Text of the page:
Music

Rabbits of the ‘90s: A Niche’s Core

todayOctober 2, 2022 169 12 5

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By Morgan Hirosky

Assistant Music Director

 

Spiraling down a ‘90s, alternative, post-rock rabbit-hole has led me directly into the den of the trailblazers: Fugazi, Built to Spill, Heatmiser, Duster, Beulah, Starflyer 59, Quasi, and Sparklehorse. The result is an unavoidable obsession with the subtleties this age of music embodies.

 

My humble pilgrimage is spurred by a phenomenon I like to call “accidental consistency”: a concept well-encompassed by the act of impetuously sorting through hours of random Spotify playlists and AI-generated radios only to find that the blindly curated collection consists of music from the same decade, the same genre and the same community. I don’t think my unintentional regularity is a testament to my trained ear (that I absolutely, unironically do not have) but rather an indication of how well-refined and recognizable the genre is when produced by its innovators.

 

Before going a single step further, here is a list of the songs that are audibly in love, holding hands and marking an era.

 

In no order:

Caricature drawing of two people with exposed hearts holding hands
Caricature drawing of two people holding hands. By Claire Phillips
  • “I’m So Tired” by Fugazi
  • “Twin Falls” by Built to Spill
  • “Cleo” by Built to Spill
  • “Some” by Built to Spill
  • “Half Right” by Heatmiser
  • “Gold Dust” by Duster
  • “Inside Out” by Duster
  • “Silverado Days” by Beulah
  • “Fell In Love at 22” by Starflyer 59
  • “The Star You Left Behind” by Quasi
  • “Gold days” by Sparklehorse
  • “Sea of Teeth” by Sparklehorse

*‘Rabbit Hole’ Spotify Playlist

 

All eight groups emerged around the mid-’90s, and the influence of the decade radiates throughout every discography, including the albums made presently. Collectively, I’d describe the sound as raw, modest and almost pathetically feeling-based. Even bands like Duster, which are heavy on instrumentals with very few lyrics, are pumped full of sensitivity. I find it admirable that these groups have somehow managed to orchestrate noise epitomizing what a sore spot on your heart would sound like if it could transmute into a wavelength.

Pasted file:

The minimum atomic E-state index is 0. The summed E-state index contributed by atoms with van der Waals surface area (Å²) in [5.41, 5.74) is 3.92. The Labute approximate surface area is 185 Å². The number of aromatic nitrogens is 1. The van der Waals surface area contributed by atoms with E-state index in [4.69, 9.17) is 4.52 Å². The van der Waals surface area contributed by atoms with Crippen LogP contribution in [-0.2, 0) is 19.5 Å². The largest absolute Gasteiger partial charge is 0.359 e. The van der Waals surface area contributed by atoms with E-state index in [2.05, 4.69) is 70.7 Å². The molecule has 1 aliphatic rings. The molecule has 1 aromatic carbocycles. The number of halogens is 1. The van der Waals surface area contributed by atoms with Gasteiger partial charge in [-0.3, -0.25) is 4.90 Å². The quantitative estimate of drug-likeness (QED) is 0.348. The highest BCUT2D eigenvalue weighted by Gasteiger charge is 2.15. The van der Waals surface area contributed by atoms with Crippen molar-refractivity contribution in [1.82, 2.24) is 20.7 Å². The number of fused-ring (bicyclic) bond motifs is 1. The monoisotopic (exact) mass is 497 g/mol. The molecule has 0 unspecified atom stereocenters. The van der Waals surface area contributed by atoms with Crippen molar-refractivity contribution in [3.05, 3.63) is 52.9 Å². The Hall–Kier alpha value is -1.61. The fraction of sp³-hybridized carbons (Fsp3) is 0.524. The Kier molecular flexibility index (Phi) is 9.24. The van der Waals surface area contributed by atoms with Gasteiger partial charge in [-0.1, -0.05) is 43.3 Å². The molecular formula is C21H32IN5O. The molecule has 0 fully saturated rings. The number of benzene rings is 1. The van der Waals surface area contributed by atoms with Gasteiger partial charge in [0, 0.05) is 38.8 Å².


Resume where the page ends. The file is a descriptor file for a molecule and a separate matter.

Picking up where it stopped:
The music itself is guitar-centric, both acoustic and electric, with the occasional experimental instrument added for texture such as the synth, piano, flute or other. The music’s intensity is generally diluted by slower tempos and solemn moods but equally characterized by long builds to cathartically loud solos (“Cleo” and “Some” by Built to Spill are good examples of this).

 

Music aside, the artists writing these songs are reminiscent of the self-proclaimed, sad and misunderstood poets of the past—the ones that wandered around the countryside while cyclically falling in love, hating themselves, crumbling under the alleged weight of the world, then aptly feeling sorry about it all. To clarify, I’m not suggesting that someone like Elliot Smith has the same profundity as Edgar Allan Poe or William Wordsworth; I am suggesting that (maybe) fragments of their tormented spirits would get along.

 

In a few of the songs I mentioned, it’s prevalent that the lyrics are not meant to take the foreground. However, these songs also prove that minimal lyrics are not an excuse for minimal lyricism.

 

Sparklehorse’s lead singer and writer Mark Linkous, demonstrates this in the track “Sea of Teeth”; the song is a mere eight lines long yet includes figurative language like, “Stars will always hang in summer’s bleeding fangs” and “Can you taste the crush of a sunset’s dying blush?”. Although this sort of poeticism isn’t present in every song, the emotionality is incredibly typical for the genre.

 

All eight bands pair gentle sentiments with instrumentals that either perfectly corresponds or intentionally clash. The songs that are left deliberately lyric-less are brutally maudlin, as if specially made to coax your rumination out of its ugly little mind chasm, yet it hurts so good. With or without lyrics, their discographies all share a commonality that is arguably one of the most valuable components of music as a whole: their ability to stimulate thoughts and feelings.

 

Music is meant to be relatable in an “on-the-nose” sense but also intrinsically. The core of this niche’s allure is its elicitation of self-understanding and introspection. The mid-’90s era of post-rock is truly defined by its ability to assign the audience the role of association. The receiver is the projector, casting their feelings onto the music for absorption instead of the inverse; the songs reflect the listeners’ emotions back at them, undistorted and without refraction. Because of this, the songs are constantly fit for any frame of mind, allowing fluid interpretations with unwavering sentimentality. In other words, what a wonderful rabbit hole.

 

Featured image from Ellie Phillips.

 

 

Written by: Preethi Mangadu

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